Artist studies what’s above ground at Caverns
By Victoria Parker-Stevens/Current-Argus staff writer
Jun 12, 2004, 09:25 pm

CARLSBAD CAVERNS — The plethora of wildflowers in the area this spring served as a reminder of another way to attract visitors, according to a national parks volunteer.

For the last three years, artist Donald Davidson has organized Chihuahuan Desert Native Plant Conservation Initiative workshops, including at Carlsbad Caverns National Park.

This year, after a month at California’s Mojave National Preserve, the Washington, D.C., resident stayed at the park for about six weeks. He was joined by his wife, Rosie Dempsey, a writer.

This spring’s timely and plentiful rains made it a great one for seeing numerous wildflowers from park trails, Davidson said. The furthest he had to venture into the park to do pencil and watercolor illustrations was seven miles.

Since 1999, Davidson has served as an artist in residence in at least 12 national parks. He and his wife said Carlsbad’s amenities make it one of the best gateway communities they’ve seen.

Submitted photo: Donald Davidson, a volunteer at Carlsbad Caverns National Park, shows kids how to sketch plants at Monterrey Elementary School. Davidson visited with about 120 fourth- and fifth-graders at Monterrey and Riverside elementary schools this spring.

Davidson said he believes the Caverns will become an even bigger draw as baby boomers get tired of the ever-expanding crowds at some national parks.

While the Caverns is well known for its caves, its above-ground resources are also top-notch, he said. The Caverns has about 1,000 species of flowering vegetation.

It’s also one of the most wilderness-accessible parks in the country, Davidson said, with trails of all lengths, including one of the best wheelchair-passable trails.

National Park Service Director Fran Mainella said on a recent visit that she’d like to see more emphasis on the park’s above-ground resources.

“There is a crying need for above-ground programs,” Davidson said.

He said additional programming could help Carlsbad promote the park, as well as attract more local residents.

“It’s their park,” he said.

Because Park Service funding is limited, Davidson said he’s working to build bridges with as many organizations as possible.

For example, this year, New Mexico State University-Carlsbad provided instructors and offered credit for a weekend field course.

Davidson also spends time back home fundraising.

Most recently, he received a $5,000 National Fish and Wildlife Foundation grant, $500 from the Carlsbad Foundation and $750 from the Puffin Foundation. Some of his expenses, like housing, are covered as a park volunteer.

Davidson said he’d like to be able to increase honorariums to draw more professionals, as well as get more artists capturing plants on paper.

He is also interested in tapping into conservation groups and others like Elder Hostel.

Youth are also important to Davidson, who said he’d like to see more schools involved, as well as a diverse group of students sketching in the park.

This year, Davidson visited with about 120 fourth- and fifth-graders at Monterrey and Riverside elementary schools.

He said in his sketching classes, he emphasizes outlining major forms to aid in identification, continuity of form and concentration on the subject.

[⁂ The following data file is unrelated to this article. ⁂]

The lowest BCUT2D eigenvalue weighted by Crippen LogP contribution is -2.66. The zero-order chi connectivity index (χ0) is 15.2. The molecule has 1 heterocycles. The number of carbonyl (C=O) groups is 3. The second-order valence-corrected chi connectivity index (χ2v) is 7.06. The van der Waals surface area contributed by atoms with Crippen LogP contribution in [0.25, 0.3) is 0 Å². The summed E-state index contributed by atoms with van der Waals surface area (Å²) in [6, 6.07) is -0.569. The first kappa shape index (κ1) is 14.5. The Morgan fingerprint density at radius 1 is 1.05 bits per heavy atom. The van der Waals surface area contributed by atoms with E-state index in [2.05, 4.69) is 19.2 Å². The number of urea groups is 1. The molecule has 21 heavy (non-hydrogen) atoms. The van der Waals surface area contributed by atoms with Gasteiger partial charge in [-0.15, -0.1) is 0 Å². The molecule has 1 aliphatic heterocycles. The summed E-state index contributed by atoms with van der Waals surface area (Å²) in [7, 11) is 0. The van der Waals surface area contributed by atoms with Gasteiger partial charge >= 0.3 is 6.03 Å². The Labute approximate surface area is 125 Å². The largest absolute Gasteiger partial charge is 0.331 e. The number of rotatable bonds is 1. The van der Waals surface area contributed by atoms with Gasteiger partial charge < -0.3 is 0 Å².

“That way they possess it inside rather than by taking it home,” he said. “Part of protection is understanding — helping people see how wonderful (the plant) looks where it is.”

Free sketching classes were also held in the park for the public, along with cactus identification, plant lore and photography hikes.

An average of 10 — and up to 20 — visitors participated in each workshop, which were sponsored by the Carlsbad Caverns-Guadalupe Mountains Association, a nonprofit membership organization.

In addition to Davidson, hike leaders included representatives from the Caverns, the Chihuahuan Desert Network, the Rio Grande Botanic Garden and Kodak.

Ten people also took the first-ever weekend field course offered in conjunction with the workshops. Participants stayed in Guadalupe Mountains National Park and could receive undergraduate credit through NMSU-C.

The course brought biologists, creative writers and artists together to get each other to think in a different way, Davidson said.

“The boundaries we draw between disciplines are like those between states. They’re invisible,” said Sandra Lynn, an NMSU-C English instructor who taught during the weekend.

Lynn said the writers and artists enjoyed using a dissecting scope on walks to get a closer look at their subjects.

Taking sketch hikes “really slows you down and forces you to look closely,” she said.

Lynn is also on the board of the New Mexico Native Plant Society, which has provided some funding for Davidson’s work. A shared interest in conservation got her involved, she said.

In his own sketch work at the Caverns, Davidson said he works largely with the interpretive staff, who have asked him to do illustrations of common plants so visitors will be able to identify them.

He has also had some of his subjects identified as endangered plants, which helps park resource personnel.

This spring, a traveling exhibit of about 20 of Davidson’s watercolors from Chihuahuan Desert parks — which also includes the Guadalupe Mountains and Big Bend — has been on display in the visitor center.

His work can also be seen on the Park Service Web site, where it is part of the Plant Conservation Alliance’s traveling artist wildflowers project.

Davidson has a bachelor’s degree in studio art from the University of Maryland and is an avid gardener.

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Last updated: 18 July 2004